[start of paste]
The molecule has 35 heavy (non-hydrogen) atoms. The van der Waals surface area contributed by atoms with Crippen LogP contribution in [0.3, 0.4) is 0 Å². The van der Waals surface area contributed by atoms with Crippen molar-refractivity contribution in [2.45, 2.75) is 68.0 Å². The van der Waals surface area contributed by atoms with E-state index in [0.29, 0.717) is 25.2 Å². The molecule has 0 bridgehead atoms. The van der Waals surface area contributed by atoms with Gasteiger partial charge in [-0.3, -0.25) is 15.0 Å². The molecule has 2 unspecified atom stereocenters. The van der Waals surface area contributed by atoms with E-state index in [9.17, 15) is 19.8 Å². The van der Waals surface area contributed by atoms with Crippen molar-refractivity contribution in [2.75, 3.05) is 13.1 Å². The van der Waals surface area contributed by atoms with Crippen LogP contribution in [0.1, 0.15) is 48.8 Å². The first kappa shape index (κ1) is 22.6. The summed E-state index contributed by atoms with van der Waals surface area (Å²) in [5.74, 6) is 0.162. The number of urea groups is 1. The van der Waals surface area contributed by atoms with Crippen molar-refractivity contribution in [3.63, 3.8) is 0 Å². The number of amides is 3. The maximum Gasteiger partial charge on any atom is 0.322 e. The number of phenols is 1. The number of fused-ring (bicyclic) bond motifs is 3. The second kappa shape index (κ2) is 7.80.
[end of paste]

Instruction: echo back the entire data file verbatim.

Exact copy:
The molecule has 35 heavy (non-hydrogen) atoms. The van der Waals surface area contributed by atoms with Crippen LogP contribution in [0.3, 0.4) is 0 Å². The van der Waals surface area contributed by atoms with Crippen molar-refractivity contribution in [2.45, 2.75) is 68.0 Å². The van der Waals surface area contributed by atoms with E-state index in [0.29, 0.717) is 25.2 Å². The molecule has 0 bridgehead atoms. The van der Waals surface area contributed by atoms with Gasteiger partial charge in [-0.3, -0.25) is 15.0 Å². The molecule has 2 unspecified atom stereocenters. The van der Waals surface area contributed by atoms with E-state index in [9.17, 15) is 19.8 Å². The van der Waals surface area contributed by atoms with Crippen molar-refractivity contribution in [2.75, 3.05) is 13.1 Å². The van der Waals surface area contributed by atoms with Crippen LogP contribution in [0.1, 0.15) is 48.8 Å². The first kappa shape index (κ1) is 22.6. The summed E-state index contributed by atoms with van der Waals surface area (Å²) in [5.74, 6) is 0.162. The number of urea groups is 1. The van der Waals surface area contributed by atoms with Crippen molar-refractivity contribution in [3.63, 3.8) is 0 Å². The number of amides is 3. The maximum Gasteiger partial charge on any atom is 0.322 e. The number of phenols is 1. The number of fused-ring (bicyclic) bond motifs is 3. The second kappa shape index (κ2) is 7.80.